British Gas will avoid potentially costly enforcement by the energy regulator after agreeing to pay £1.73 million for not telling some customers they would need to top up their meter cards at a different shop until almost a month after the switch.
Ofgem said Britain’s biggest energy supplier would have left many vulnerable customers in a difficult situation when it failed to tell them in time that it was switching meter top-ups from PayPoint to Payzone earlier this year.
Some people may have been left without energy, and others would have made unnecessary trips to shops where they were no longer able to top up.
Adding to the confusion, the British Gas helpline was not being manned on New Year’s Day when the switchover happened.
The company has agreed to pay £1.48 million to affected customers, and will pay an extra £250,000 into Ofgem’s energy redress fund.
“When such a fundamental change is being made, such as where meters can be topped up, energy suppliers need to communicate with their customers in plenty of time,” said Ofgem director of retail Philippa Pickford.
“British Gas should have informed all of their pre-payment customers, many of whom are in vulnerable situations, of the change to how to top up their meters during the winter period.”
Around 270,000 pre-payment customers were not properly informed of the switch, with some letters coming in late January, according to the regulator.
British Gas told most of its customers of the change in December 2019, which did not leave enough time for unhappy customers to switch to a new supplier.
The letters also did not tell customers that the minimum top-up had been changed from £1 to £5, Ofgem said.
“Some customers were unaware of the change before it happened and may have struggled to contact British Gas as they opted not to open their general inquiries line on the go-live date,” Ms Pickford said.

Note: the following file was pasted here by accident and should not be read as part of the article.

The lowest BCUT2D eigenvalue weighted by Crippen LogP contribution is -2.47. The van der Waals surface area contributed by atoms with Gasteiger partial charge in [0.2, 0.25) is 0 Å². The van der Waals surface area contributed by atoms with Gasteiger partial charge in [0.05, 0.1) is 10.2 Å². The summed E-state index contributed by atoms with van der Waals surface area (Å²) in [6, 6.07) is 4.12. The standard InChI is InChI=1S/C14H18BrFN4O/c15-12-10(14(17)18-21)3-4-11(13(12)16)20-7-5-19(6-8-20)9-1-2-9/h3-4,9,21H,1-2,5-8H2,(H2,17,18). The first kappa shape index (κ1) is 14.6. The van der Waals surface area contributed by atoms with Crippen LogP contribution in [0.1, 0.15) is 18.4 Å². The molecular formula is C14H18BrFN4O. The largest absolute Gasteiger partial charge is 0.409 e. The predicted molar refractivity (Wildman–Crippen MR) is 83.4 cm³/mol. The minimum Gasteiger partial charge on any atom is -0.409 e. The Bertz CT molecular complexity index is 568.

“Others were given insufficient time to make alternative arrangements if they were unhappy with the change of top-up provider.”
British Gas said: “We recognise that this transition was not as smooth as it should have been and we would like to apologise again to any customer impacted.
“We respect Ofgem’s decision and will be paying an additional £250,000 to the voluntary redress fund. We have already paid £1.48 million in compensation to our pre-payment customers who were negatively impacted by this change.
“We know that some pre-payment customers are vulnerable and we take our responsibilities to them very seriously.
“We ensured that anyone who contacted us had heating and hot water – this included sending an engineer to manually add credit to the meter if the customer was unable to get to their nearest working top-up point.”
Ofgem said some of the letters to customers did not have a phone number, merely providing internet links, which could disadvantage people with little understanding of, or no access to, the internet.
Citizens Advice boss Dame Gillian Guy said: “It is unacceptable that poor communications put people at risk of being cut off from their energy supply in the middle of winter.
“Households with pre-payment meters are disproportionately likely to be on lower incomes, have children or include people with health conditions. So it’s critical that suppliers take extra care and make sure changes like this don’t put people at risk.”